Honey bee (Apis mellifera) sociability and nestmate affiliation are dependent on the social environment experienced post-eclosion

Susie E. Hewlett, Deborah M. Wareham, Andrew B. Barron*

*Corresponding author for this work

    Research output: Contribution to journalArticlepeer-review

    6 Citations (Scopus)
    43 Downloads (Pure)

    Abstract

    Underpinning the formation of a social group is the motivation of individuals to aggregate and interact with conspecifics, termed sociability. Here, we developed an assay, inspired by vertebrate approaches to evaluate social behaviours, to simultaneously examine the development of honey bee (Apis mellifera) sociability and nestmate affiliation. Focal bees were placed in a testing chamber which was separated from groups of nestmates and conspecific nonnestmates by single-layer mesh screens. Assessing how much time bees spent contacting the two mesh screens allowed us to quantify simultaneously how much bees sought proximity and interaction with other bees and their preference for nestmates over non-nestmates. Both sociability and nestmate affiliation could be detected soon after emergence as an adult. Isolation early in adult life impaired honey bee sociability but there was no evidence for a critical period for the development of the trait, as isolated bees exposed to their hive for 24 h when as old as 6 days still recovered high levels of sociability. Our data show that, even for advanced social insects, sociability is a developmental phenomenon and experience dependent.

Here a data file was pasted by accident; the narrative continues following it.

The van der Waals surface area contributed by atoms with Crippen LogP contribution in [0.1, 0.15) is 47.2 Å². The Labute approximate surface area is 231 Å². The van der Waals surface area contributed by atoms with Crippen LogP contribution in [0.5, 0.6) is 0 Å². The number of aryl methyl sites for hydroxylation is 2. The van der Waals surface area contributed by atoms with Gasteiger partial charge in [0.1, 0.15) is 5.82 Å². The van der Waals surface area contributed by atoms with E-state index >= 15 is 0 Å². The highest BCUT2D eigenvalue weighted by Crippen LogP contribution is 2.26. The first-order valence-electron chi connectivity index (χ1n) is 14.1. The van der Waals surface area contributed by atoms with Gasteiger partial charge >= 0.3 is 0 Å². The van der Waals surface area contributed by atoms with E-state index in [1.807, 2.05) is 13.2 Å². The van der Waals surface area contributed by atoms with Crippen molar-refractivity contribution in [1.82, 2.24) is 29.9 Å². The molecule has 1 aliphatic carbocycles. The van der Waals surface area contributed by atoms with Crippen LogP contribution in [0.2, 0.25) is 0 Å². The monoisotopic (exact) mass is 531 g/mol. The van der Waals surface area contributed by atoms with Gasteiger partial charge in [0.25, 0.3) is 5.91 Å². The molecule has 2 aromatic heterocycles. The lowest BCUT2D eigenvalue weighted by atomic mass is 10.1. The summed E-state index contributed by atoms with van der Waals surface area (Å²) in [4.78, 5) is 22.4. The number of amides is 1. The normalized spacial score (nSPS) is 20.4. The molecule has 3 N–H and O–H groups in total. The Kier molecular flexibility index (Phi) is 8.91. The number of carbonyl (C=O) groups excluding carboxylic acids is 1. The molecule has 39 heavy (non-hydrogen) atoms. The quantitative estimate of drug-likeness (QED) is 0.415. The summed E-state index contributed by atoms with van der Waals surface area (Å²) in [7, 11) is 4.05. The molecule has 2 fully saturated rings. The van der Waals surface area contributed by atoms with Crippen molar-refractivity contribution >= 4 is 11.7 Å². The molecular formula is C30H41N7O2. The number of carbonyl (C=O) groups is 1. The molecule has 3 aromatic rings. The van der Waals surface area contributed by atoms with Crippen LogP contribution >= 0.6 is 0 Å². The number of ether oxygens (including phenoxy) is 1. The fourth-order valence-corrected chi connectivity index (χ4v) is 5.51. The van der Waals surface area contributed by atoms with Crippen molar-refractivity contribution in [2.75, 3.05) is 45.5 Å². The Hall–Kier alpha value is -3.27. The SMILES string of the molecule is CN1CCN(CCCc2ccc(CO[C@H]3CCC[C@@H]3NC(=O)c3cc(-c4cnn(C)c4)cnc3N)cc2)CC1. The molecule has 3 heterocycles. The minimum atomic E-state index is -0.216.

Original languageEnglish
    Article number173054
    Pages (from-to)1-8
    Number of pages8
    JournalJournal of Experimental Biology
    Volume221
    Issue number3
    DOIs
    Publication statusPublished - 13 Feb 2018

    Bibliographical note

    Copyright the Author(s) 2018. Version archived for private and non-commercial use with the permission of the author/s and according to publisher conditions. For further rights please contact the publisher.

    Keywords

    • social insect
    • group cohesion
    • nestmate recognition
    • isolation
    • aggregation

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